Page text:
The cybersecurity major builds on a basic computer science education to also develop the deep technical skills required of a modern security professional. These skills include a deep knowledge and understanding of crytography, as well as the ability to diagnose threats and defenses for software systems. Therefore the pivot course for this major is a course in secure systems that includes a cybersecurity lab as a co-requisite. The cybersecurity major include courses in:
- Operating systems
- Concurrent programming
- Database management systems
- Cybersecurity fundamentals
- Secure systems
This program is structured to provide students with security expertise within the context of a broad education. The curriculum not only has a strong focus in science and computer science but also incorporates aspects of engineering and technology management. Cybersecurity students in the senior design project do a project involving secure systems, under the guidance and supervision of security faculty.
The undergraduate minor in entrepreneurship provides the educational prerequisites needed to foster the successful birth and development of technology-driven new ventures.
The minor will provide the knowledge and the infrastructure needed to sustain and support the efforts of Stevens’ undergraduate students in engineering and science to create economic value through innovation and entrepreneurship.
After completing the minor, students will be able to develop and write an effective business plan by systematically developing the following skills:
- Able to identify and recognize viable technical business opportunities
- Can critically evaluate these business opportunities
- Can assess and manage the intellectual property embodied in technological opportunities
- Can develop an effective business model addressing market, operating and financial requirements
- Knows how to launch a technologically-based business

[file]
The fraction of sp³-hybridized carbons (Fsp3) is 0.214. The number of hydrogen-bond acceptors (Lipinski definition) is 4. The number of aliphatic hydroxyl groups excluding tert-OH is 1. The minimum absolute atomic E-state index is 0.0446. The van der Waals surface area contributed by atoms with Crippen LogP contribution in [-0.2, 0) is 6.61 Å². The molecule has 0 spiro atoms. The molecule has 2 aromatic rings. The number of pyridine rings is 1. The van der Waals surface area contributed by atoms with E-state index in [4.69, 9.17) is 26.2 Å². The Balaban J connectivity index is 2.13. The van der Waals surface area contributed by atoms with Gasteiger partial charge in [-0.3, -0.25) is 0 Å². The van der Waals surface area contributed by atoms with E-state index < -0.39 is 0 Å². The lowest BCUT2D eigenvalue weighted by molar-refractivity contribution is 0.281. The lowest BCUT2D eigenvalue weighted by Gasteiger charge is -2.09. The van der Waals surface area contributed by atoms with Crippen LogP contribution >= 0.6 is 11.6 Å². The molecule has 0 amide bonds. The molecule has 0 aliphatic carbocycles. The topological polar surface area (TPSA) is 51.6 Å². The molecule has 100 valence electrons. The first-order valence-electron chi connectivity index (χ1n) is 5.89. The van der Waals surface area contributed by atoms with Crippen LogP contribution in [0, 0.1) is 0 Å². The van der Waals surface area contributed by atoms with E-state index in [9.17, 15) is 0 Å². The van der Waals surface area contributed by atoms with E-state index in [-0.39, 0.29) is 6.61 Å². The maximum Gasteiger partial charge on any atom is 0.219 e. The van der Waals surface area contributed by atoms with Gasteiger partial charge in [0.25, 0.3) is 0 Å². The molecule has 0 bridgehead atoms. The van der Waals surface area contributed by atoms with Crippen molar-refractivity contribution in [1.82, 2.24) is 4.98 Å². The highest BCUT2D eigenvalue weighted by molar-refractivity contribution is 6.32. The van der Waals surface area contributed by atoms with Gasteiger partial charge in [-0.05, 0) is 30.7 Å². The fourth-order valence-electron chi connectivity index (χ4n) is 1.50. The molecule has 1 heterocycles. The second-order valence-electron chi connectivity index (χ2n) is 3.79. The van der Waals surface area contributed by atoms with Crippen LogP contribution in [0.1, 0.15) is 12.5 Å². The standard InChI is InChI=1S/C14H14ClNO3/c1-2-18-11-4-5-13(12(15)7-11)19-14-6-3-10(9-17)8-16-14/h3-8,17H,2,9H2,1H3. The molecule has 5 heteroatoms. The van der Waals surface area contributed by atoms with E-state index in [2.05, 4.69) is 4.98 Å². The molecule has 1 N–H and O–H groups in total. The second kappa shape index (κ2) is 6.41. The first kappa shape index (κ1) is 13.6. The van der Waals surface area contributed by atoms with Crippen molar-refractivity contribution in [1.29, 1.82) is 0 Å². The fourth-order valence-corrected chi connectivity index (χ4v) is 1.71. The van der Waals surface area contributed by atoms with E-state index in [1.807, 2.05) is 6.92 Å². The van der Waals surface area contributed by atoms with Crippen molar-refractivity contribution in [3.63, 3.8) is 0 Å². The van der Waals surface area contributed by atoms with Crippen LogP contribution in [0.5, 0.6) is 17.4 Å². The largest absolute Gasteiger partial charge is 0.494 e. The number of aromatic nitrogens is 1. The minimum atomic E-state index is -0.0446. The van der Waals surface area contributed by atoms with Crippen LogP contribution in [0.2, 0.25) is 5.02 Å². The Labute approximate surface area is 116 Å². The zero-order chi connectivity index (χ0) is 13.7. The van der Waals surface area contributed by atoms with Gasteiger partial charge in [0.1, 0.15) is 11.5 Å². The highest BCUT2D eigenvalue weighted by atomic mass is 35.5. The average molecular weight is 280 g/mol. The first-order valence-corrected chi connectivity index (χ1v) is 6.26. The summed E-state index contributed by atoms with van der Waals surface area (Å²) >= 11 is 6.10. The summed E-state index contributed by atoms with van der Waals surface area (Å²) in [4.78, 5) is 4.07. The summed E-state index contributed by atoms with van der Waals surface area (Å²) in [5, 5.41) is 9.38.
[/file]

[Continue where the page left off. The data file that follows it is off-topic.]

Courses and Sequence
By Semester 5:
BT 244 Microeconomics
In Semester 5:
E 355 Engineering Economy or E 356 Engineering Economy
In Semester 6:
MGT 372 Discovery and Commercialization of Technical Business Opportunities
In Semester 7:
TG 401 Entrepreneurship and Business for Engineers and Scientists (Marketing and Operations of Technical Business Opportunities)
MGT 472 Assessment and Financing of Technical Business Opportunities
In Semester 8:
MGT 414 Entrepreneurial Business Practicum
The following are requirements for graduation of all Engineering and Science students and are not included for academic credit. They will appear on the student record as pass/fail.
Physical Education Requirement for Engineering and Science Undergraduates (Class of 2012 and later)
- All engineering and science students must complete a minimum of four semester credits of Physical Education (P.E.) one of which is P.E. 100 Introduction to Wellness and Physical Education. A large number of activities are offered in lifetime, team, and wellness areas. Students must complete PE 100 in their first or second semester at Stevens; the other three courses must be completed by the end of the sixth semester. Students can enroll in more than the minimum required P.E. for graduation and are encouraged to do so.
- Participation in varsity sports can be used to satisfy up to three credits of the P.E. requirement, but not P.E. 100.
- Participation in supervised, competitive club sports can be used to satisfy up to two credits of the P.E. requirement, but not the P.E. 100 requirement, with approval from the P.E. Coordinator.
English Language Proficiency
- All students must satisfy an English Language proficiency requirement.
PLEASE NOTE: A comprehensive Communications Program has been implemented for the Class of 2009 and later. This may influence how the English Language Proficiency requirement is met. Details will be added when available.
Charles V. Schaefer, Jr. School of Engineering and Science
Michael Bruno, Dean
Keith Sheppard, Associate Dean
Matthew Libera, Associate Dean